For Immediate Release — March 26, 2020 | Camp Zama Schools
CAMP ZAMA — March 26, 2020 — Department of Defense Education Activity (DoDEA) seventh grade STEM teacher Michael Pope, with Zama American Middle High School in Japan, has been named one of 50 finalists to receive the Varkey Foundation Global Teacher Prize. Now in its sixth year, the $1 million award is the largest prize of its kind.
In partnership with the United Nations Educational, Scientific, and Cultural Organization (UNESCO), the Global Teacher Prize was set up to recognize a teacher who has made outstanding contribution to the teaching community. The award also seeks to highlight the important roles that teachers play in society.
Pope was selected from over 12,000 nominees and applicants from more than 140 countries around the world.
“We are all extremely proud of Michael,” said DoDEA Director Tom Brady. “It is an honor for him to be recognized as among the best of the best from teachers all around the world. The students at Zama American Middle High School, and all of us at DoDEA, celebrate him for his expertise and dedication.”
Learning has always been Pope’s passion. His first ambition was to become a doctor. But he was told by his high school teachers that with his inquisitive nature, sense of humor, and desire to help his peers, he would make a great teacher.
At university, Pope had the opportunity to work as a math paraprofessional. When he first got the chance to teach a class, he was immediately captured by the spark in the eyes of students who understand something for the first time. Finishing his degree in middle school education, Pope began his journey as a teacher and is now inspiring military-connected students in Japan.
In his classroom, Pope uses the Global, Local, and Personal Model of teaching to help students make connections between topics. Students look for a global connection, discuss how that is affecting their local community or state, and then how it will affect them personally now or in the future. It engages an explorer’s mindset and encourages the natural curiosity of students to find their own answers. This approach resulted in his students transitioning from middle school to high school with a focus, a plan, and often an adult professional as a mentor.
In the DoDEA school system, being part of the military community brings its own unique challenges. Military teachers support the mission by providing more than just an education, they provide a safe place for children and serve as constant support system for the students. Pope carries out this important role each day.
“Teachers are the foundation of a community. We provide safety, security, focus, inspiration, and opportunity. Above all, we provide students with a safe place to love, learn, and prepare themselves for an ever changing and dynamic globally-connected digital world,” said Pope. “We teach more than lessons...we teach life.”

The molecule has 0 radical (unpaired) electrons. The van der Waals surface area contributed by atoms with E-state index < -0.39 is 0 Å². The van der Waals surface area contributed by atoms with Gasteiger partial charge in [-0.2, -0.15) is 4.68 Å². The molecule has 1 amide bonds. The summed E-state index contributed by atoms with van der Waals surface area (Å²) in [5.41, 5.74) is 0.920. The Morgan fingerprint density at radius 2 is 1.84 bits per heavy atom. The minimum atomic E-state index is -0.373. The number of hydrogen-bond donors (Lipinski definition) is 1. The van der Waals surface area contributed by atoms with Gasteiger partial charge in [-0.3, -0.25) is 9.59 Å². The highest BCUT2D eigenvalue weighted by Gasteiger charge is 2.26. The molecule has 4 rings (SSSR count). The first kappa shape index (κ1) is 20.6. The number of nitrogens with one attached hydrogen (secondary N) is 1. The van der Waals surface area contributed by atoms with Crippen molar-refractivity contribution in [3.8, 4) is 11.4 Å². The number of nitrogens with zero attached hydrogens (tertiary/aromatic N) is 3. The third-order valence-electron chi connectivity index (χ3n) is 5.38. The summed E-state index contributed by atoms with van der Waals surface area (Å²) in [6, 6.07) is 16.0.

In 2001, Pope was awarded a Fulbright Memorial Teacher Scholarship to travel to Japan and explore the educational system there. Along with his colleagues, Pope was asked to make two suggestions to the Japanese Ministry of Education to improve the quality of education for future Japanese students — one of which was the termination of mandatory Saturday school. Upon his return in 2003 to teach in Japan, Pope learned that the suggestion was put into law in 2002 resulting in one of his biggest contributions to public education.
Pope is a two-time DoDEA state-level finalist for the Presidential Award for Excellence in Mathematics and Science Teaching (2015 and 2017). He was awarded an IREX Teacher for Global Classroom Fellowship to Colombia in 2017, a National Education Association Foundation Global Learning Fellowship to South Africa in 2018, and a National Geographic and Lindblad Expeditions Grosvenor Teacher Fellowship to Svalbard in 2019 — the first overseas DoDEA educator to receive this honor.
Additionally, Pope was recently honored as the 2021 Pacific East District Teacher of the Year.
If Pope wins the Global Teacher Prize, he plans to use the funds to help local empowerment programs like the entrepreneur program in his host school in Bucaramanga, Colombia and a butterfly art therapy project to reach students in township communities in Johannesburg, South Africa. Over the next 10 years, Pope would like to develop a global education trust to fund student and community empowering projects internationally and locally.
In May, the top 50 finalists will be narrowed down to the top 10. The winner will be chosen from these 10 candidates by the Global Teacher Prize Academy and all 10 to be invited to the award ceremony slated for October in London.
The Varkey Foundation in London set up the annual Global Teacher Prize in 2014 to enhance the respect, reward, and celebration of teachers around the world. It does this by shining a spotlight on great teachers and sharing their remarkable stories.
The Global Teacher Prize serves to underline the importance of educators and the fact that, throughout the world, their efforts deserve to be recognized and celebrated. It seeks to acknowledge the impacts of the very best teachers — not only on their students but on the communities around them.
For more information about the Global Teacher Prize, visit:
DoDEA plans, directs, coordinates, and manages pre-kindergarten through 12th grade education programs for school-aged children of Department of Defense personnel who would otherwise not have access to high-quality public education. DoDEA schools are located in Europe, the Pacific, Western Asia, the Middle East, Cuba, the United States, Guam, and Puerto Rico. DoDEA also provides support and resources to Local Educational Activities throughout the United States that serve children of military families.